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WTO Finds Again For US In Steel Case Against China

by Mike Godfrey,, Washington

22 October 2012

In its report circulated on October 18, 2012, the Appellate Body of the World Trade Organization (WTO) has upheld a previous panel decision against China's imposition of countervailing and anti-dumping duties on imports of grain oriented flat-rolled electrical steel (GOES) from the United States.

GOES is a high-tech, high-value magnetic specialty steel that is used primarily by the power generating industry in transformers, rectifiers, reactors, and large electrical machines.

China had imposed the duties, alleging that American GOES manufacturers were being given subsidies by the US government; in particular the ‘Buy America’ provisions of the American Recovery and Reinvestment Act of 2009 and also state government procurement laws.

In September 2010, the US requested consultations with China with respect to the imposition of the duties GOES from the US, following a final determination released by the Chinese Ministry of Commerce (MOFCOM) in April that year. In its determination, MOFCOM calculated ad valorem subsidy rates of 11.7% and 12% for the respondent companies, and dumping margins of 7.8% and 19.9%.

After consultations failed to resolve US qualms, the WTO established a panel in March 2011, which reported its findings in June. In the case, the US argued that China had contravened the Subsidies and Countervailing Measures Agreement, and the Anti-Dumping Agreement, in assessing damage said to have been caused to the Chinese industry as a result of these US measures.

In its argument, apart from various procedural and due process obligations, impairing the ability of the US companies to defend their interests, the US alleged that China's findings of injury to its domestic industry were unsupported by the evidence on the record, as was China's calculation of the subsidy rates for US companies.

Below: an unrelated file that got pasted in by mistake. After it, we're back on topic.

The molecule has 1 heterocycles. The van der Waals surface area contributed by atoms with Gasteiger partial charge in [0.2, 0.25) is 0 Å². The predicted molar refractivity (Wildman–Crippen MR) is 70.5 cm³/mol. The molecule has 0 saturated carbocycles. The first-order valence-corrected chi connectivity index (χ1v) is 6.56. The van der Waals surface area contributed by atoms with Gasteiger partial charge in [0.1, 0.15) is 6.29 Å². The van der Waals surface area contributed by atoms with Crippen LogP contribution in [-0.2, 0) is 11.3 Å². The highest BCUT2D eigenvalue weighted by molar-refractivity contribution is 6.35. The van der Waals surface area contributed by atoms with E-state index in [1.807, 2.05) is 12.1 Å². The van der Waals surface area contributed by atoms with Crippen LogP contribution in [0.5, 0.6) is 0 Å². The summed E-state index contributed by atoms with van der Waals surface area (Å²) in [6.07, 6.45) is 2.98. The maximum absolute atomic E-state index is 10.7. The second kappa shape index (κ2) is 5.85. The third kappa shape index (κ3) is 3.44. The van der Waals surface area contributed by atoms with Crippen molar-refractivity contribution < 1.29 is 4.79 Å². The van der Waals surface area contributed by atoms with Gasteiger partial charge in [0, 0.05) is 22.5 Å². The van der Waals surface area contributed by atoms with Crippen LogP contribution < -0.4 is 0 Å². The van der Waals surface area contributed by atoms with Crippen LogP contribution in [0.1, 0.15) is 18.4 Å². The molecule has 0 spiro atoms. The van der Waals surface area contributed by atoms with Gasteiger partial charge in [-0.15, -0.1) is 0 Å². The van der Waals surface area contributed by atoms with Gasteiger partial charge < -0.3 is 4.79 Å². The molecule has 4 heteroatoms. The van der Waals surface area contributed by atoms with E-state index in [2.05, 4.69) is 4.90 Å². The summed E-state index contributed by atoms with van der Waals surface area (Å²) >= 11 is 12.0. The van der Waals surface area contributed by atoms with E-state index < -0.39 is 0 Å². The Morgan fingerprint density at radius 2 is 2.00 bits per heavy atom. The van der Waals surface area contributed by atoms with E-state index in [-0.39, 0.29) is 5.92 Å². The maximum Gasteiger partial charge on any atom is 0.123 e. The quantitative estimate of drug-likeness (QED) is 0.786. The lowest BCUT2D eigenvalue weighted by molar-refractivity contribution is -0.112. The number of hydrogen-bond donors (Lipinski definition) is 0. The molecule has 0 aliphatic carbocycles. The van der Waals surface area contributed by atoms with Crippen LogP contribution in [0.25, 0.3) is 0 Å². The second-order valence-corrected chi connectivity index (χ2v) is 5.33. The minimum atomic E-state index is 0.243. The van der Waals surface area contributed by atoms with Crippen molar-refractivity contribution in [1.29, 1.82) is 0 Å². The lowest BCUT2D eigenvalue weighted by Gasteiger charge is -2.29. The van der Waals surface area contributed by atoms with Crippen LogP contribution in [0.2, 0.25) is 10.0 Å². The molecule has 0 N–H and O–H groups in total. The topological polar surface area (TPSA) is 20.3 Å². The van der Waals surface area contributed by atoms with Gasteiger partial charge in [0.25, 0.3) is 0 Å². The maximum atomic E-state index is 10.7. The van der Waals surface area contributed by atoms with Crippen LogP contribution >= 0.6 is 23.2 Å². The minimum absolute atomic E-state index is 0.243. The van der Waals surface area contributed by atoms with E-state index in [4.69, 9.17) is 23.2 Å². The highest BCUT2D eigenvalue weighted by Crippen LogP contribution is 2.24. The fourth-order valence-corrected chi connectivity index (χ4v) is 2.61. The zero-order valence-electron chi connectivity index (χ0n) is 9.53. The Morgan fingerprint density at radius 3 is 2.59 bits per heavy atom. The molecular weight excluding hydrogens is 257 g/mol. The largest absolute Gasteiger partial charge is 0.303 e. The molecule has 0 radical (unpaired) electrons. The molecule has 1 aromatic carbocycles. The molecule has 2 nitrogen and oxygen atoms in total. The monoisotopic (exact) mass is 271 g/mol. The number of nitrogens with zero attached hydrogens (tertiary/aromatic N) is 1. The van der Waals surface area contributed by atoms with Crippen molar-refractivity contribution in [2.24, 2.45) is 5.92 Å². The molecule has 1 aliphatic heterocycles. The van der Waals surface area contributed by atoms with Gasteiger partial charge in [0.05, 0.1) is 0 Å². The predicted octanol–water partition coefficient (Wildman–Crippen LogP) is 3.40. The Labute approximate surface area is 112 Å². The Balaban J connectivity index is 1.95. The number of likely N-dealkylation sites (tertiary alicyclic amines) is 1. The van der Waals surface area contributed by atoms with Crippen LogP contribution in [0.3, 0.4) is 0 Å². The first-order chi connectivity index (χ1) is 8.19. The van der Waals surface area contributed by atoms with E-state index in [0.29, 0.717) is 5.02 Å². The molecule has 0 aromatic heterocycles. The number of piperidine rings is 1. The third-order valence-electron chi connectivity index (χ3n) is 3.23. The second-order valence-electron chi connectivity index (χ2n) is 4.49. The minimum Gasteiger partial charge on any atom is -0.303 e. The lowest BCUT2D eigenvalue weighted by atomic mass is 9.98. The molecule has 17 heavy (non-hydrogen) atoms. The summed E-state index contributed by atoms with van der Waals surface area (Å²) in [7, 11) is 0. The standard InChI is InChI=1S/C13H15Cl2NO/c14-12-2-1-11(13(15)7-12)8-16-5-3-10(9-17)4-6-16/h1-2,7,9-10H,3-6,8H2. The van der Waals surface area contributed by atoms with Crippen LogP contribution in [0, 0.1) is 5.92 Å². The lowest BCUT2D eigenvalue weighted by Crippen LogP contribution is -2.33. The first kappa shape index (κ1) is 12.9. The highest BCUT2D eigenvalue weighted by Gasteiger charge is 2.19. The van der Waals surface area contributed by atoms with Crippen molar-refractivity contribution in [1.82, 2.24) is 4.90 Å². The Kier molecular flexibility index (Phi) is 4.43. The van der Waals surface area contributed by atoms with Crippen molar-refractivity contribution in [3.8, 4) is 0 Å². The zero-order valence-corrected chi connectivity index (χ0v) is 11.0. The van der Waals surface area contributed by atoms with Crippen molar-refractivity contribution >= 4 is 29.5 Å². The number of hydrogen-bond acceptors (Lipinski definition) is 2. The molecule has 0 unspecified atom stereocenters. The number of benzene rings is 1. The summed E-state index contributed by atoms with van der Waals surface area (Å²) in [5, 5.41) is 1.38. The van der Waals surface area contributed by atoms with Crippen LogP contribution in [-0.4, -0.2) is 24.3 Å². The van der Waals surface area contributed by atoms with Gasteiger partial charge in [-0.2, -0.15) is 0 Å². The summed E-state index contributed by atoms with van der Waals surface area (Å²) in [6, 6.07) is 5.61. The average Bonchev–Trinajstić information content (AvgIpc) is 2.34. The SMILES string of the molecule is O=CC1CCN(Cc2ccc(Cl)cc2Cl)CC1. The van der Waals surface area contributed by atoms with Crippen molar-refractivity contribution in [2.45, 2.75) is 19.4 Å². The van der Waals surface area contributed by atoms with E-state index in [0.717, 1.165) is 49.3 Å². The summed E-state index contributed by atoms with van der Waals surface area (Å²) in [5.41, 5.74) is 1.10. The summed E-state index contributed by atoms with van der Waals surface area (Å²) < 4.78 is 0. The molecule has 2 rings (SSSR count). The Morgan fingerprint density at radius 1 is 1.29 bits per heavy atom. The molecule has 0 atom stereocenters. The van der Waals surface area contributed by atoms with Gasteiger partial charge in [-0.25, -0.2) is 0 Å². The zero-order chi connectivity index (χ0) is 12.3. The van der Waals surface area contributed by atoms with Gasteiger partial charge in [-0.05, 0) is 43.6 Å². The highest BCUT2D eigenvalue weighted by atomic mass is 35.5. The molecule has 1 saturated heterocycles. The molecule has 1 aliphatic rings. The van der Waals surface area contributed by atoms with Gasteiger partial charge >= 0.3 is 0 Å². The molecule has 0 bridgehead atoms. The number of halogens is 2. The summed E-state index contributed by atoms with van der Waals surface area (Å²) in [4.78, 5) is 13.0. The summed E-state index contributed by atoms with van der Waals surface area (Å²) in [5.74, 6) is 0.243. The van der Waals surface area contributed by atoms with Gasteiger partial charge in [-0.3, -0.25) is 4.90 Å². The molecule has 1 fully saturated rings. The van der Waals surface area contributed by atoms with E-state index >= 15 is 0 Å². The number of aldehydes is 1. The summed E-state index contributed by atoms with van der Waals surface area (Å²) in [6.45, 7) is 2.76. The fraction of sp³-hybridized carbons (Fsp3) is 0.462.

The WTO panel agreed with the majority of the US arguments that China had failed to properly assess the impact of the US measures, and did not adequately communicate what data was used when calculating margins in its final determination. The panel also agreed China had failed to adequately demonstrate that US dumped and subsidized imports had had a significant price effect, and caused injury to Chinese exporters.

In an appeal filed in July this year, China requested that the WTO Appellate Body "reverse the findings and conclusions of the panel that are based on the errors of law and legal interpretation”, In particular, it appealed against the panel’s conclusions in relation to MOFCOM’s price effects finding and the related disclosure of underlying facts.

However, the Appellate Body has now rejected all of MOFCOMs arguments and has found no basis to reverse the panel’s decisions in the case.

Within 30 days, the WTO Dispute Settlement Body should adopt the panel and Appellate Body reports and recommend that China take appropriate steps to bring its measures into conformity with its obligations within a reasonable period of time.

The US Trade Representative Ron Kirk commented that the WTO’s final decision showed that “American manufacturers and workers can compete and win on a level playing field, but China’s unfair duties choked off nearly all US GOES exports to its market. Today we are again plainly stating that we will continue to take every step necessary to ensure that China plays by the rules and does not unfairly restrict exports of US products.”

MOFCOM, on the other hand, only noting the report of the Appellate Body, suggested that there were still contentious areas with the WTO’s findings, and confirmed that it would give those findings due consideration.

The GOES dispute is only one in an apparent escalation of trade friction between the two countries as the US presidential election draws nearer, and President Barack Obama and his challenger, Mitt Romney, each vies to portray himself as the tougher in disputes with China.

Last month, the Obama Administration requested consultations with the Chinese government at the WTO concerning China’s auto and auto parts subsidy programme, adding to a previous US demand for a WTO panel to address China’s imposition of countervailing and antidumping duties on exports of American-produced autos, after the failure of previous consultations.

In addition, there is a long list of other actions the US government has taken against China at the WTO – from China’s subsidies to wind power equipment manufacturers and the imposition of ADs on imports of solar cells from China, to disputes regarding duties imposed by China on US poultry products and challenges to China’s export restraints on rare earths.

TAGS: tax | law | tariffs | anti-dumping | World Trade Organisation (WTO) | China | enforcement | trade disputes | United States | import duty | trade

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